Tag Archives: contemporary crime thriller

Sunday Post – 3rd December 2017

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This is part of the weekly meme over at the Caffeinated Reviewer, where book bloggers can share the books and blogs they have written.

I’m now ready for the upcoming blog tour for Dying for Space and busy working on the notes for next term’s Creative Writing course entitled, What’s the Time and is it Raining? Setting and why it Matters. I’ve also started my major rewrite of Miranda’s Tempest again as I’m beginning to turn into the witchbitch from Hell due to not writing creatively. The signs are all there – difficulty sleeping because my brain is itching… short-tempered… suddenly finding myself wanting to cry inappropriately – at a dance on Strictly for instance… So I had better start writing something more than blog articles and teaching notes before Himself decides to spend Christmas sorting out the loft.

On Friday, my granddaughter Frances turned thirteen. She has had her hair cut into a bob and donated her thick, curly, waist-length hair to the Little Princess Trust which makes wigs from donated hair for children who have lost their hair with cancer treatment. She looks beautiful, now taller than me and turning into a feisty teen full of opinions, which is brilliant. We went for a meal at The Dragon in Rustington with her parents and my sister to celebrate, then took the grandchildren home with us. Yesterday they helped us decorate the house for Christmas – we haven’t yet quite finished as all our lights seem to have disappeared, as we apparently put them a very safe place last year. Or they have been transported into another dimension by a being that needed lights, but not baubles, a tree, nativity scene and yards and yards of tinsel…
Today is the Wrap Party to celebrate the end of the filming with the cast and technical crew of Tim’s film Hoodwinked 3. Frances and I will be attending and we’re really looking forward to it.

This week I have read:

The Curious Affair of the Witch at Wayside Cross – Book 2 of the Curious Affair series by Lisa Tuttle
“Witch!” cries the young man after stumbling unexpectedly into the London address of the consulting-detective partnership of Mr. Jasper Jesperson and Miss Lane. He makes the startling accusation while pointing toward Miss Lane . . . then he drops dead. Thus begins the strangest case yet to land—quite literally—on the doorstep of Jesperson and Lane.

According to the coroner, Charles Manning died of a heart attack—despite being in perfect health. Could he have been struck down by a witch’s spell? The late Mr. Manning’s address book leads Jesperson and Lane to the shrieking pits of Aylmerton, an ancient archaeological site reputed to be haunted by a vengeful ghost. There they sift through the local characters, each more suspicious than the last: Manning’s associate, Felix Ott, an English folklore enthusiast; Reverend Ringer, a fierce opponent of superstition; and the Bulstrode sisters, a trio of beauties with a reputation for witchcraft. But when an innocent child goes missing, suddenly Jesperson and Lane aren’t merely trying to solve one murder—they’re racing to prevent another.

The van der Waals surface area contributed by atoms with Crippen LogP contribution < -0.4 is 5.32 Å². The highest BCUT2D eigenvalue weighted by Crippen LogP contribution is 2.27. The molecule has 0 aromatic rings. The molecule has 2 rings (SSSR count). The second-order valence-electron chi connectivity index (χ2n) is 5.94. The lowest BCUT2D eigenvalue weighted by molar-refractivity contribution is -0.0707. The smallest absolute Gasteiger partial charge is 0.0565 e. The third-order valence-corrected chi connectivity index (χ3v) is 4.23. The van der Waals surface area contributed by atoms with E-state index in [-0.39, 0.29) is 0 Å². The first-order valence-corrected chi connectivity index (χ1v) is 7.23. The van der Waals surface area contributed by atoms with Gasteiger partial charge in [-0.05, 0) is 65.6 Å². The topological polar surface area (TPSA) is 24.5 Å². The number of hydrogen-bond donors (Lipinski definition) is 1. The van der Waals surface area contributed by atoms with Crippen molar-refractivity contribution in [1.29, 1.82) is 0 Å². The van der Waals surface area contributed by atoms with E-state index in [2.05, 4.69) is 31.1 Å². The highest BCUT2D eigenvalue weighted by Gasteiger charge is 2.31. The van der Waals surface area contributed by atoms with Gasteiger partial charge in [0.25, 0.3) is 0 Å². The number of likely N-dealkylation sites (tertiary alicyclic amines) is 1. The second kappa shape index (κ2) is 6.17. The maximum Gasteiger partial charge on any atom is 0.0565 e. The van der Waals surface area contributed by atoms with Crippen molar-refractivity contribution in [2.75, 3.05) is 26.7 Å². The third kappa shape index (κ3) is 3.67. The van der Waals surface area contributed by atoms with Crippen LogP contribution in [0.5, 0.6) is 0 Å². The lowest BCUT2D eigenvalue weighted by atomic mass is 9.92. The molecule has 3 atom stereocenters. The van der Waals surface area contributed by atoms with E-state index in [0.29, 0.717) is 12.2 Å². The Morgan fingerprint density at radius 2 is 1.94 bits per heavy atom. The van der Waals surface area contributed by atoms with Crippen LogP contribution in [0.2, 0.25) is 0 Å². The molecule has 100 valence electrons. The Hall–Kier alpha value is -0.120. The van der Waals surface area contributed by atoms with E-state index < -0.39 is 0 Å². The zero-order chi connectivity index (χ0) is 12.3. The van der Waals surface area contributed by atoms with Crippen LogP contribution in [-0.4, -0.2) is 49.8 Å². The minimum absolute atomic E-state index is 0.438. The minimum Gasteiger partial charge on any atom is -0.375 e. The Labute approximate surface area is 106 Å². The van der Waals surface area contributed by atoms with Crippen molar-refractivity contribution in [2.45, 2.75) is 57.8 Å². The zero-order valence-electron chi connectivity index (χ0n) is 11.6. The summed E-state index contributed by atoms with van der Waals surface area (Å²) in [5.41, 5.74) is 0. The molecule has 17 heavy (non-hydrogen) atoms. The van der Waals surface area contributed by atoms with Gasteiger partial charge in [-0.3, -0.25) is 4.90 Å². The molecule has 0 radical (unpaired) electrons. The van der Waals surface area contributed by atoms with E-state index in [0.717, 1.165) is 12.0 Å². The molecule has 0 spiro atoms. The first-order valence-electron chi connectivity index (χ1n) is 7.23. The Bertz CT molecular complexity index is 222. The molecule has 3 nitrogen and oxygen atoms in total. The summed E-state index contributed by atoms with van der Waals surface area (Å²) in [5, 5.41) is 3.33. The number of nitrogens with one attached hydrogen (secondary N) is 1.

I couldn’t put down this well-written, engrossing Victorian mystery with a twist of fantasy and will be hunting down the first book in this series in the new year.

 

Deadly Dance – Book 1 of the D.I. David Vogel series by Hilary Bonner
The discovery of the partially-clothed body of a teenage girl in the heart of Bristol’s red light district indicates a tragic yet familiar scenario. But this marks the start of a baffling murder investigation where nothing is as it first appears. Fourteen-year-old Melanie Cooke told her mother she was visiting a school friend. Who was she really going to meet? Detective Inspector David Vogel is led towards three very different principal protagonists, each of whom grows increasingly chilling. But are they what they seem? And is any one of them capable of murder?
This twisty psychological thriller was a real page-turner and the denouement was a complete surprise – I’ll be remembering this one for a while.